St. Louis Blues goalie Jaroslav Halak, left, of Slovakia, defends as ice sent up by Minnesota Wild’s Cal Clutterbuck’s skates fill the air during the first period of an NHL hockey game, Tuesday, March 29, 2011, in St. Louis. (AP Photo/Jeff Roberson)
Not that long ago, the San Jose Sharks appeared well on their way to winning the Pacific Division title.
On March 14, they had a seven-point lead on both Anaheim and Calgary. Gone is that advantage. Not only have the Ducks surged back into the fight for the division, but the Sharks have lost five in a row and are having a terrible time of late creating any offense.
Their struggles hit a new low Friday with a 6-1 loss to the Dallas Stars, a team with its own flaws and nowhere close to a playoff position.
At one point midway through the second period, the Sharks trailed the Stars by four goals and had only six lousy shots on goal. During this skid, San Jose has scored only five goals.
Earlier this week, members of the Sharks said they weren’t terribly worried about this losing streak. The losses, they had said, were in close games, which is true: San Jose lost three consecutive one-goal games.
“When I look at the losing streak, we dominated some of those games for long periods and found ways to lose. You never like to lose, but I’m not that concerned,” Sharks coach Pete DeBoer told CSN Bay Area. “We’ve got to obviously end it. We’ve got to get healthy. I don’t see a bunch of symptoms of a team that can’t get this fixed pretty quickly.”
This, however, was a blowout. Adam Cracknell recorded the hat trick, pushing his single-season career-high in goals to 10.
The performance at one point forced DeBoer to take a timeout, in which he expressed his displeasure.
The Sharks visit the Nashville Predators on Saturday.
Quite a hockey game between the New York Islanders and Pittsburgh Penguins on Friday.
It offered plenty to enjoy — Phil Kessel‘s dominant but unfruitful shift in overtime, a combined 86 shots on goal between both teams, a showcase of skill from the likes of John Tavares and Sidney Crosby, and two strong goaltending performances from Jaroslav Halak and Marc-Andre Fleury.
The Islanders and their fans probably aren’t hung up on style points at this juncture of the season. They just care about wins and points in the standings, and those are exactly what New York accomplished with a 4-3 shootout win in Pittsburgh.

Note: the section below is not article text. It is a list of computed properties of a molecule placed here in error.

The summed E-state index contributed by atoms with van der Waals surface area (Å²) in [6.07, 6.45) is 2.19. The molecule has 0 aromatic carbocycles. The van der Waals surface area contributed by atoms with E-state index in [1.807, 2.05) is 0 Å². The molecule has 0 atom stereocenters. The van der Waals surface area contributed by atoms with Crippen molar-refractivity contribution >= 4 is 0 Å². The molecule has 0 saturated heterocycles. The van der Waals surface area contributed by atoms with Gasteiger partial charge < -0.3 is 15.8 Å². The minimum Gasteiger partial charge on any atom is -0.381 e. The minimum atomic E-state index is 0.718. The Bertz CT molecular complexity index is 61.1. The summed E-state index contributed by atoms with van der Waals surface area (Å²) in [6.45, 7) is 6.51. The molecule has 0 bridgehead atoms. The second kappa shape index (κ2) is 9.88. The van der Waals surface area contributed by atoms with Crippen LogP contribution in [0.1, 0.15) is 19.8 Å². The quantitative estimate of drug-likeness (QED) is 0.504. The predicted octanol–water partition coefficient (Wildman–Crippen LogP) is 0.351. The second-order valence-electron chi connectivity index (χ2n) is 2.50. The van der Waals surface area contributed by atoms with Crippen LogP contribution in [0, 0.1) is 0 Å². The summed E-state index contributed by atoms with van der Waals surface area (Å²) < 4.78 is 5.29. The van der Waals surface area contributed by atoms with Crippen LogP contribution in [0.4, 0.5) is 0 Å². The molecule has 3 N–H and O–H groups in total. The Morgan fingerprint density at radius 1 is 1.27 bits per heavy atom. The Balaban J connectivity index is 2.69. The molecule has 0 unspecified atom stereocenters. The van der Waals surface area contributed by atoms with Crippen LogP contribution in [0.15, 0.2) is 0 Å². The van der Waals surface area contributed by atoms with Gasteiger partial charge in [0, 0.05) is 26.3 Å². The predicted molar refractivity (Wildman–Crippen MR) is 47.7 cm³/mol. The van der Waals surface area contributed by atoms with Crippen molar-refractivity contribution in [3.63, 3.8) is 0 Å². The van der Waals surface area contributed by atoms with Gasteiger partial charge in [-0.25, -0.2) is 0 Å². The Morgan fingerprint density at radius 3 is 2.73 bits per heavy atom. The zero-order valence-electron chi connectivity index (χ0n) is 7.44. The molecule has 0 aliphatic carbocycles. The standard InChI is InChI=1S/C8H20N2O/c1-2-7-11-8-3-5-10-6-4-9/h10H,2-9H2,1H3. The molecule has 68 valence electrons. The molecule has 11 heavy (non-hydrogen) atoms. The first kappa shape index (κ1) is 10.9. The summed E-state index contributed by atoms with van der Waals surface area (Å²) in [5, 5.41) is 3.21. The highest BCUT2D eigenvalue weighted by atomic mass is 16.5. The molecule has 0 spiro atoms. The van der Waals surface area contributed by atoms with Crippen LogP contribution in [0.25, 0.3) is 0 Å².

Anthony Beauvillier and Tavares scored for the Islanders in the shootout. Halak made 37 stops, including a game-saver in overtime off Matt Cullen. Halak trapped the puck, which was right on the goal line, between his legs on a chance from in front. The play was reviewed but no goal.
The win gives the Islanders 82 points, which is the same total as the struggling Boston Bruins.
However, the Islanders, with one game in hand on the Bruins, take over the final wild card spot in the East for now.
Not much offense — actually, just one goal midway through the second period as of the writing of this post — between the Detroit Red Wings and Tampa Bay Lightning on Friday.
But there has definitely been some animosity between the two clubs.
Unions representing NHL and Major League Baseball players are backing U.S. Women’s National Hockey team players’ decision to boycott next week’s world championships because of a wage dispute.
The NHL Players’ Association posted a note on its Twitter account on Friday saying it supports the U.S. players while panning USA Hockey’s bid to stock the team with replacements. The NHLPA says the decision to go with replacement players “would only serve to make relations, now and in the future, much worse.”
Earlier in the day, the MLB Players Association encouraged all women hockey players to stand united behind their national team colleagues.
The Twitter messages were posted a day after USA Hockey announced it would begin gauging interest of replacement players to compete at the tournament, which opens next Friday in Plymouth, Michigan.
Players are seeking a four-year contract that includes payments outside the six-month Olympic period.